The origin of the Steccata Church has roots in its apparition in 1392 from an image of St. John the Baptist on the wall of a house in via St. Barnaba (currently via Garibaldi) where the church is found today: the cult for this image motivated the creation of an oratory, and a little after a congregation of lay followers and clergy started to manage the small church. The image of the Virgin nursing Christ appeared only at the end of the 1400s on the wall of the oratory, which is now found on the altar of the Steccata: the Congregation took the name of the Madonna Annunciata (the Heralded Virgin). Its apparition provoked an incredible cult following, to the extreme point of necessitating the protection of the fresco and disciplining the zealous crowd by making a steccato (railing), which gives the same name to the painting and the church. After only a few years, at the beginning of the 20s in the 16th century, the congregation decided to elevate the miraculous Virgin giving it a more dignified hospitality. The present church’s construction emerges between 1521 and 1527, and the project was given first to the architect Bernardino Zaccagni of Torrechiara, and after to Francesco Ferrari d’Agrate, a sculptor and architect who probably built the upper part of the construction and the pilaster strips with external leafy capitals. However, it is not clear how much, what, and who did the details of the project and the church structure, nor is it clear what role the consulting commissions made up of Correggio and Araldi played in the project plans. The project of the dome in Roman style done in 1526-27 can definitely be attributed to Antonio da Sangallo, the Younger. The plan is a Greek cross, with the arms positioned in cardinal beams and closed by apsidal niches. Between the arms four huge parallel chapels were immediately created, and even now used for the devotion, which gives the plan a similarity to many constructions with a central plan that were in fashion at the time in Italy following the ideas of Bramante and Raphael.

The interior was frescoed according to a precise marian iconographic plan and even now it is difficult to decode it in all its details. Other than the oriental soffit painted by Parmigianino, there is the dome with the Assumption of Maria painted by Barnardino Gatti (1560); the twelve scenes from the Old Testament of the Apostles of the column drum and freize under the cornice (of Gatti and Lattanzio Gambara); the conches of the southern niches with the ”Adoration of the Shepherds” and north with the Pentecost painted between 1547 and 1555 by Girolamo Mazzola Bedoli; the conch of the western niche with the Adoration of the Magi by Michelangelo Anselmi, but completed after his death by Gatti (1556); the conch of the eastern niche, projected first by Parmigianino and then completed by Michelangelo Anselmi upon the drawing of Giulio Romano (1541); Mercurio Baiardi (1568), Antonio Seghizzi, Giovanni Maria Conti delle Camere, Angelo Omobono Guazzi, and Antonio Bonviso (all between 1668 and 1670) did the chiaroscuri of the pillars. The external baluster on the attic and the external statues were positioned at the end of the 60s of the 17th century following the trend set yet again in Rome. In these years, one of the masterpieces of cabinetmaking in the church was created, the Noble Sacristy (access to the corridor from the north chapel) on the design by Carlo Rottini and Rinaldo Torri, and engravings by Giovanni Battista Mascheroni, decorating the cabinets with masks, female females, angels and vases containing even now the sacred historical heirlooms of the church.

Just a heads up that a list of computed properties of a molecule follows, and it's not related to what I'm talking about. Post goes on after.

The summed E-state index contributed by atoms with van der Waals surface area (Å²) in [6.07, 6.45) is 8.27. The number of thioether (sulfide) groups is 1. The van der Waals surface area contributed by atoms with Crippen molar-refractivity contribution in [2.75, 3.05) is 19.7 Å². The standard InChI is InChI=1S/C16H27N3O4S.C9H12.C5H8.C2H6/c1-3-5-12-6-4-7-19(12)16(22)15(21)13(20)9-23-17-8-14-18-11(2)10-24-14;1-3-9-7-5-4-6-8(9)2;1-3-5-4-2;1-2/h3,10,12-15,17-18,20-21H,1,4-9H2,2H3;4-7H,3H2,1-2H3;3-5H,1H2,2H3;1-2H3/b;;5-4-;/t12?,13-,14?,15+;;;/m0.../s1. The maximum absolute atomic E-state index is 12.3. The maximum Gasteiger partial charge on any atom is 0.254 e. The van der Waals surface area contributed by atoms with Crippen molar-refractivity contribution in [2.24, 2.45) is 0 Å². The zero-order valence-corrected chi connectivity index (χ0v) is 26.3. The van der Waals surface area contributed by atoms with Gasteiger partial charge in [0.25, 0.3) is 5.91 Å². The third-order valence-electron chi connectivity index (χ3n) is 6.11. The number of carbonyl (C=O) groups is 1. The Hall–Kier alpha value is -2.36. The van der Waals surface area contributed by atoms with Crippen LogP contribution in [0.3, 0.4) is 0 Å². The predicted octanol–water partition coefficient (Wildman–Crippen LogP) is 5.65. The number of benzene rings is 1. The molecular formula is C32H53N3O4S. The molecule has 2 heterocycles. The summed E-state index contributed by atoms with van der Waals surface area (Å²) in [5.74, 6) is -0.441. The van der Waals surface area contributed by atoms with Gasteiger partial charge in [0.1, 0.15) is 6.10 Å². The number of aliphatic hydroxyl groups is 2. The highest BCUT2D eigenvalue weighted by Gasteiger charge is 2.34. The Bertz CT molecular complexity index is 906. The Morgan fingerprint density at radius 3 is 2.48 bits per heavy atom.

In 1718, Clement XI took the Steccata Church away from the founding congregation donating it to Francesco Farnese, the Duke of Parma and Piacenza who turned it into the conventual church of the Constantinian Order of St. George, an order of knights of Byzantine origin taken over for the order of knights under the Ducal family of Parma.

The organ in the presbytery was built in 1572 by Benedetto Antegnati, amplified in 1592 by Costanzo Antegnati, and further amplified in the mid-1700s and electrically wired in 1970 by the Tamburini Company. The Adam von Neipperg Funeral Monument, Morganic husband of the Duchess Maria Luigia of Austria and first minister of the Duchy, can be found at the church’s entrance and comes from the ex-Ducal chapel of St. Ludovico, as well as a Pietà honoring Maria Luigia, both in white marble. In the church’s crypt, which is open to visitors, since 1823 there are the remains of fourteen princes and dukes of the Farnesian-Borbonic dynasties, including that of Alessandro Farnese, Ranuccio I and II Farnese, Francesco Farnese, Filippo of Borbone.



Convento di San Paolo

St. Paul Convent